$\begin{array}{c}\delta {S}_{n+1}\left(t\right)=\delta {S}_{n}\left(t\right)+\delta {\displaystyle {\int}_{0}^{T}{\lambda}_{1}\left(s\right)}(d{S}_{n}\left(s\right)-[\left(-\lambda \mu +\kappa \right){\stackrel{\u02dc}{\Delta}}_{n}\\ \text{\hspace{0.17em}}\text{\hspace{0.17em}}+\sqrt{{V}_{n}\left(s\right)}\stackrel{\u02dc}{\Delta}{W}_{n}\left(s\right)+\left(j-1\right)\stackrel{\u02dc}{\Delta}{M}_{n}\left(s\right)]{S}_{n}\left(s\right))\text{d}s\\ =0,\end{array}$

$\begin{array}{c}\delta {V}_{n+1}\left(t\right)=\delta {V}_{n}\left(t\right)+\delta {\displaystyle {\int}_{0}^{T}{\lambda}_{2}\left(s\right)}(d{V}_{n}\left(s\right)-[\varrho \left(\Theta -{V}_{n}(t)\right){\stackrel{\u02dc}{\Delta}}_{n}\\ \text{\hspace{0.17em}}\text{\hspace{0.17em}}+\sigma \sqrt{{V}_{n}\left(s\right)}\stackrel{\u02dc}{\Delta}{W}_{n+1}\left(s\right)+\delta \stackrel{\u02dc}{\Delta}{M}_{n}\left(s\right)])\text{d}s\\ =0.\end{array}$ (2.9)

Solving (2.9), we have,

$1+{{\lambda}_{1}|}_{t=s}=0$ and $1+{{\lambda}_{2}|}_{t=s}=0$.

$\Rightarrow {\lambda}_{1}={\lambda}_{2}=-1$. (2.10)

The scheme (2.4) only produces approximations at the times of discretization. For intermediate iterations, values from previous discretization point could be used. It should be noted that $\Delta {W}_{n}$ in (2.7) are normally distributed random variables $N\left(0,{\Delta}_{n}\right)$ with means and variances given as [23] [24] [25]

$E\left(\Delta {W}_{n}\right)=0,\text{\hspace{0.17em}}\text{\hspace{0.17em}}E\left({\left(\Delta {W}_{n}\right)}^{2}\right)=0,\text{\hspace{0.17em}}\text{\hspace{0.17em}}n=0\left(1\right)\left(N-1\right).$ (2.11)

3. Sample Paths Approximation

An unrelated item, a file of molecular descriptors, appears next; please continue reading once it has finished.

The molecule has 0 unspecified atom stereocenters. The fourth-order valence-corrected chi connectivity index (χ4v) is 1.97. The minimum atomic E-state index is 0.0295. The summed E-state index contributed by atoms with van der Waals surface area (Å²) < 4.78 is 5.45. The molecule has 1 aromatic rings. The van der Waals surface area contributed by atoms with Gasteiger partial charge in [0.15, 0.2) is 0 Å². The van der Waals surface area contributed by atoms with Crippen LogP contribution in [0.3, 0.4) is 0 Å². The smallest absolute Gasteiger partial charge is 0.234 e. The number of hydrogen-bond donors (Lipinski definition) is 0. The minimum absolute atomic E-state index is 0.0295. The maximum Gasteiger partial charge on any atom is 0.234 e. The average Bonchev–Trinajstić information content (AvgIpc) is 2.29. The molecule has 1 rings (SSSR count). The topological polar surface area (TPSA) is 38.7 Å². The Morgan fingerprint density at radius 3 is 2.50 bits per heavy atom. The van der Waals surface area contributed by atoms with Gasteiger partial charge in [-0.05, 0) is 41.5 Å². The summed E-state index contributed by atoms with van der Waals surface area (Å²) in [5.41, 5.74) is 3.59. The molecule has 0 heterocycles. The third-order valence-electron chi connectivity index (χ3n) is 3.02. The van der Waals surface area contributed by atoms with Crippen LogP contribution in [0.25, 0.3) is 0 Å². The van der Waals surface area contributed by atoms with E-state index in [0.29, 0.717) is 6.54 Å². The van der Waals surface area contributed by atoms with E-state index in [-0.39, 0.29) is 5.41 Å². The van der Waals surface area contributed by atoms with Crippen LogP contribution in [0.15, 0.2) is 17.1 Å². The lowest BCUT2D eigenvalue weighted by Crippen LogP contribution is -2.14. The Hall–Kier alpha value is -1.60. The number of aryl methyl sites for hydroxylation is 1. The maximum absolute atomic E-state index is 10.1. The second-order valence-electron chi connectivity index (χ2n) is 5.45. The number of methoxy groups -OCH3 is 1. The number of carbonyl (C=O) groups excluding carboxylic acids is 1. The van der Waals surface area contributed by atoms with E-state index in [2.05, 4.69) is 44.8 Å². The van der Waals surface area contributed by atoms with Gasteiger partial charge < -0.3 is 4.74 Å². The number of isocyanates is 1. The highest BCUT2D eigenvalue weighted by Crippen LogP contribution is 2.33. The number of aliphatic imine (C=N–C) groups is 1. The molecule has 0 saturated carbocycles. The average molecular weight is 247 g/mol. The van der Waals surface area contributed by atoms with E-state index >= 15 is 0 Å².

Usually, solutions of stochastic differential equations are difficult to achieve, so often times simulations are used to illustrate the trajectories of the solution process at the different time discretization for $n=0\left(1\right)\left(N-1\right)$. If the solution is known explicitly, then, mathematical software can be used to compute the absolute error using the absolute error criterion, which is given as [26]

$\u03f5=\left(\left|{S}_{T}-S\left(T\right)\right|\right)$ and $\u03f5=\left(\left|{V}_{T}-V\left(T\right)\right|\right),$ (3.1)

which quantify the sample path closeness at the extreme of the time interval
$\left[0,T\right]$. To this end, the discretized variational iteration method for the SVPJ model corresponding to *N* different simulations of the Wiener and Ito processes are implemented.

4. Numerical Simulations

Here, we use the scheme (2.4) for $n=0\left(1\right)\left(N-1\right)$ to construct an SVPJ process and estimate the expected jump times with the given variable parameters in line with [7] [8] as follows:

$\begin{array}{l}\varrho =3.99,\text{\Theta}=0.014,\sigma =0.27,\kappa =0.0319,\delta =0.1,M=10000,\\ N=100,T=5.0,\alpha =0.1,\beta =0.15,a=-0.79\text{\hspace{0.17em}}\text{and}\text{\hspace{0.17em}}\lambda =\mathrm{0.11.}\end{array}$

The sample paths as shown in Figure 1(a) and Figure 1(b) respectively, generates 10 replications with 30 timesteps for the state variable and variance process. The average computed expected jump times for the state variable and variance process is 20.40344029.